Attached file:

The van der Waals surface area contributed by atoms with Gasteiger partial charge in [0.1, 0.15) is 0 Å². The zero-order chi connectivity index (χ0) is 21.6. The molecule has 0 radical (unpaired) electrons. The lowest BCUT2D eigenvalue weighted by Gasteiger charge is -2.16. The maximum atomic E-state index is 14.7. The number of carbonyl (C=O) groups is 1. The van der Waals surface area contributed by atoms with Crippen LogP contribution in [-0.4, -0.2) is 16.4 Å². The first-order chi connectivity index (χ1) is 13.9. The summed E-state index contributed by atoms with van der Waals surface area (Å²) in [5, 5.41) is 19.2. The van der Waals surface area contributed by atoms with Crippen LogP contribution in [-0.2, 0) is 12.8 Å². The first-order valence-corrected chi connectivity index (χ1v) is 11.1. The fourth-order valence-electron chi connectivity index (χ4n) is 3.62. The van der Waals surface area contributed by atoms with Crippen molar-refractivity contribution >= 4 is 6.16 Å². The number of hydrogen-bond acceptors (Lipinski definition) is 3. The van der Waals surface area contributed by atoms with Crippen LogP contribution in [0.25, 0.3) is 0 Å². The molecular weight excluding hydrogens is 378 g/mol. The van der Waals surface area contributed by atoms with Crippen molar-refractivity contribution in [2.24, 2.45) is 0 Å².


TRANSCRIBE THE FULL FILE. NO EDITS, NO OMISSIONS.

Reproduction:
The van der Waals surface area contributed by atoms with Gasteiger partial charge in [0.1, 0.15) is 0 Å². The zero-order chi connectivity index (χ0) is 21.6. The molecule has 0 radical (unpaired) electrons. The lowest BCUT2D eigenvalue weighted by Gasteiger charge is -2.16. The maximum atomic E-state index is 14.7. The number of carbonyl (C=O) groups is 1. The van der Waals surface area contributed by atoms with Crippen LogP contribution in [-0.4, -0.2) is 16.4 Å². The first-order chi connectivity index (χ1) is 13.9. The summed E-state index contributed by atoms with van der Waals surface area (Å²) in [5, 5.41) is 19.2. The van der Waals surface area contributed by atoms with Crippen LogP contribution in [-0.2, 0) is 12.8 Å². The first-order valence-corrected chi connectivity index (χ1v) is 11.1. The fourth-order valence-electron chi connectivity index (χ4n) is 3.62. The van der Waals surface area contributed by atoms with Crippen molar-refractivity contribution >= 4 is 6.16 Å². The number of hydrogen-bond acceptors (Lipinski definition) is 3. The van der Waals surface area contributed by atoms with Crippen LogP contribution in [0.25, 0.3) is 0 Å². The molecular weight excluding hydrogens is 378 g/mol. The van der Waals surface area contributed by atoms with Crippen molar-refractivity contribution in [2.24, 2.45) is 0 Å².